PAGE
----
Sermons That Work

Motivations, Feast of the Epiphany – 2020

January 06, 2020

[RCL]: Isaiah 60:1-6; Psalm 72:1-7,10-14; Ephesians 3:1-12; Matthew 2:1-12

Perhaps some of you are familiar with pantomimes – a type of stage play that engages the audience, by encouraging either loud shouts of “Hooray!” for the good guy, or exclamations of “Booo!” for the obvious bad guy. Pantomimes have simple plots and simple characters who seem to need help seeing what is right in front of them. The audience often yells things like, “He’s behind you!” in trying to warn a favorite character of something bad about to happen.

Today’s gospel reading strikes some similarities to a pantomime because the characters seem so one-dimensionally obvious – at least, they do to us as outside observers. We have Herod, the obviously bad character – wise men, who seem like unsuspecting good guys – and right in the middle of them, creating the conflict, a sweet little baby, with a star above the barn where he sleeps. As Herod is speaking to the wise men in this passage, it might feel like watching a pantomime – wanting to yell, “Watch out! He’s behind you!” Or even more simply, “Boooo!”

What makes Herod so bad? What motivates him to be this evil king? Fear. Herod is motivated by a fear which has gripped his heart and is strangling the air from his lungs. He fears that what has been prophesied about this baby will be true – and that his power will be compromised, even by a little child. This fear calls out the very worst in Herod – as it does in us. He becomes obsessed – wanting to entice the wise men to come back and tell him where this baby is.

It is curious that Herod doesn’t go himself – he could have controlled his own results if he went on this journey himself – and yet he doesn’t. Is that motivated by his fear, too? So terrified of this little baby and what he might mean, the threat he might bring to the monarchy and the power of the throne, Herod can’t bring himself to go and visit an infant.

The wise men, for their part, are equally important to this story. They are called in secret by Herod and sent to Bethlehem. These three wise ones follow the star, which would mean they traveled largely in the dark. In the deep blue midnight skies, they walked and walked, following this star because Herod had ordered them to do so. They finally arrived at the stable where Jesus was, and they were “overwhelmed with joy”.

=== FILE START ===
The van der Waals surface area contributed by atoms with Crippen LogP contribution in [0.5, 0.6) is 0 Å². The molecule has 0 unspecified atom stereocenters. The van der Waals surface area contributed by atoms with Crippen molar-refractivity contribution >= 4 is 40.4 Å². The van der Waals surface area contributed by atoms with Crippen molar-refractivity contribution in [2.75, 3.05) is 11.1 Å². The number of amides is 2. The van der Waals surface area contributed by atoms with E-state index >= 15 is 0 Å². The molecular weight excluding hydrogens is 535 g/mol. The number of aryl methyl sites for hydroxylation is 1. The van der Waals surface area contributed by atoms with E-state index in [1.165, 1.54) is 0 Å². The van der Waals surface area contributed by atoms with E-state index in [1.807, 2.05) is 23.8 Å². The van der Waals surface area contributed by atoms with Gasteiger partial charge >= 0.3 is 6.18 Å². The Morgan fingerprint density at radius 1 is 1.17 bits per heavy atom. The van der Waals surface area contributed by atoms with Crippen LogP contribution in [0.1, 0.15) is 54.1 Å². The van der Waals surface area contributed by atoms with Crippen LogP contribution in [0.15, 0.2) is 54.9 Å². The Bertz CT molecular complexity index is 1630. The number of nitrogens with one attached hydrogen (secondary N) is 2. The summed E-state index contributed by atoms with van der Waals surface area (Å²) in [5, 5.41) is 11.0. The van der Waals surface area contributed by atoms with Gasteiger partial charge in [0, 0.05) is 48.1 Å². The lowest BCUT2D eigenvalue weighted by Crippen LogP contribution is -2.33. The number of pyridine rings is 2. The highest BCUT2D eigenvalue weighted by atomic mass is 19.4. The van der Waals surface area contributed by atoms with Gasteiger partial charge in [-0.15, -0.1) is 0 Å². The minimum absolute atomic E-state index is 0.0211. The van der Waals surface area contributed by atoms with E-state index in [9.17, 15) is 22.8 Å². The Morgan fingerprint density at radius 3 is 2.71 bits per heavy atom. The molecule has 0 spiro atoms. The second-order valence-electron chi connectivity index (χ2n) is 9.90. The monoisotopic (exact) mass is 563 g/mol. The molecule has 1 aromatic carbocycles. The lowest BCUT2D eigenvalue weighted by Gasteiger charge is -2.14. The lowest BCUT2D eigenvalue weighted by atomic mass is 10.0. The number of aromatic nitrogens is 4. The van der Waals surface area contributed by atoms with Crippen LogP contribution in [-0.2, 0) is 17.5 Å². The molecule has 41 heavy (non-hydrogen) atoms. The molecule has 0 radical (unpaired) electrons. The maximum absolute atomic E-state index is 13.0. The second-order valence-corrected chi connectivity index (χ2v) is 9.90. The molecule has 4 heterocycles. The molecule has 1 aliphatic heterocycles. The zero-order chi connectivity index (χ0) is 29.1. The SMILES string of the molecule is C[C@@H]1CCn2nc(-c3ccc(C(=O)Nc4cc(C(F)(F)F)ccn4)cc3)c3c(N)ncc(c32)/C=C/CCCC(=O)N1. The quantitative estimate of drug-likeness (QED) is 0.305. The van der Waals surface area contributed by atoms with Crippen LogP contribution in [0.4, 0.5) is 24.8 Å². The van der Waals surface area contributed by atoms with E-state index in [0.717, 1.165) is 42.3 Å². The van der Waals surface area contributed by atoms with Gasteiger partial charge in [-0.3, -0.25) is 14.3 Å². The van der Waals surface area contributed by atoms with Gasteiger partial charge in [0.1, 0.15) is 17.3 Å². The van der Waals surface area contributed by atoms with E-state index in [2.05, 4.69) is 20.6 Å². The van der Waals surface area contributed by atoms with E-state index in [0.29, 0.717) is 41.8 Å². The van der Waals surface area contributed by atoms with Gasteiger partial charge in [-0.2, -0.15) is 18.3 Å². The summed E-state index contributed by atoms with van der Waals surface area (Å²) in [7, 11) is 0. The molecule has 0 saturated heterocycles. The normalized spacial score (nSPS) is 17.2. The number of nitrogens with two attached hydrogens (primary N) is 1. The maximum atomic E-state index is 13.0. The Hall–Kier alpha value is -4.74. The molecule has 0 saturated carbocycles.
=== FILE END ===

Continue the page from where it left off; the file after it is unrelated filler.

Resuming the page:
When they enter the stable and see Mary and Jesus, they kneel and offer him their gifts. How long did they stay there, gazing with adoration at the newborn and his mother? Did they bed down in the hay alongside this little family – with ox and cattle to warm them, waking throughout the night by the cries of the infant Jesus?

At some point, the wise ones are given a dream. Is it a dream the three of them share? Or is it just one of them, with the others having to trust the insight? Either way, this dream is like the lightbulb going on. Suddenly, there is an understanding of who Herod really is – and they decide to leave by a different road and go straight back to their own homes.

What allows these three visitors the wisdom to listen to this dream? Herod is motivated by fear – and maybe these three visitors are motivated by love. They have been to visit the infant Jesus, who is love incarnate – and it has transformed their whole lives. They are no longer manipulated by an evil king; they are able to see his motivations clearly and make their own decisions about what they will do.

From this well-known story, perhaps we learn a new thing this morning by looking at the motivations each character holds, by seeing this as a pantomime playing out before us. While it’s easy to see the forces acting on characters outside of us – forces from both their external and internal environment – our own motivations are often not so clear.

There are many parts to our own decision-making, many factors of motivation. Like Herod, we can be motivated by fear: fear of failure, fear of the unknown, fear of change – these are just some of the major fears we all face daily.

We might also be curious, as the wise ones were. Willing to go on an adventure, even though we don’t know exactly what it might entail. Perhaps we have also traveled many miles by night, following a small star in the night sky.

In this story, we are given a gift – we can come with the wise ones to worship Jesus, and those forces of fear and control which have been acting upon our lives are seen for what they are. In a moment of clear vision, we can see the truth and choose to follow Love incarnate. When we make the choice to follow that Love, we are changed. We are transformed. We are overwhelmed by joy and finally, blissfully, free. Amen.

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Christopher Sikkema


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